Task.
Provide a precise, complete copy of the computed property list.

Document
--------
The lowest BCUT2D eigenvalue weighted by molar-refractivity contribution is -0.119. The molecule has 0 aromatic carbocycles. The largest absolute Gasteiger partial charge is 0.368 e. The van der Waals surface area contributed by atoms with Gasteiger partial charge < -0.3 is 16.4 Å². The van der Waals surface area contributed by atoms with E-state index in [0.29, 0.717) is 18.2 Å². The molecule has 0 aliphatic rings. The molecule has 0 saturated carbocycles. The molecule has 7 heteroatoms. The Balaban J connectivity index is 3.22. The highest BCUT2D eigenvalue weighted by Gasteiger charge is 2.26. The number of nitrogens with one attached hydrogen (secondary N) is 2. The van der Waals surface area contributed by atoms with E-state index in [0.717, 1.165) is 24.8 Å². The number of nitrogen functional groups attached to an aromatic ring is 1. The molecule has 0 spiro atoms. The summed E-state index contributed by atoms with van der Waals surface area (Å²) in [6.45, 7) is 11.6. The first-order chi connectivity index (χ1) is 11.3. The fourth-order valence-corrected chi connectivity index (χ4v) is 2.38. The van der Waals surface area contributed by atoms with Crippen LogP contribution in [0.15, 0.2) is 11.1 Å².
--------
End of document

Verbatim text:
The lowest BCUT2D eigenvalue weighted by molar-refractivity contribution is -0.119. The molecule has 0 aromatic carbocycles. The largest absolute Gasteiger partial charge is 0.368 e. The van der Waals surface area contributed by atoms with Gasteiger partial charge < -0.3 is 16.4 Å². The van der Waals surface area contributed by atoms with E-state index in [0.29, 0.717) is 18.2 Å². The molecule has 0 aliphatic rings. The molecule has 0 saturated carbocycles. The molecule has 7 heteroatoms. The Balaban J connectivity index is 3.22. The highest BCUT2D eigenvalue weighted by Gasteiger charge is 2.26. The number of nitrogens with one attached hydrogen (secondary N) is 2. The van der Waals surface area contributed by atoms with E-state index in [0.717, 1.165) is 24.8 Å². The number of nitrogen functional groups attached to an aromatic ring is 1. The molecule has 0 spiro atoms. The summed E-state index contributed by atoms with van der Waals surface area (Å²) in [6.45, 7) is 11.6. The first-order chi connectivity index (χ1) is 11.3. The fourth-order valence-corrected chi connectivity index (χ4v) is 2.38. The van der Waals surface area contributed by atoms with Crippen LogP contribution in [0.15, 0.2) is 11.1 Å².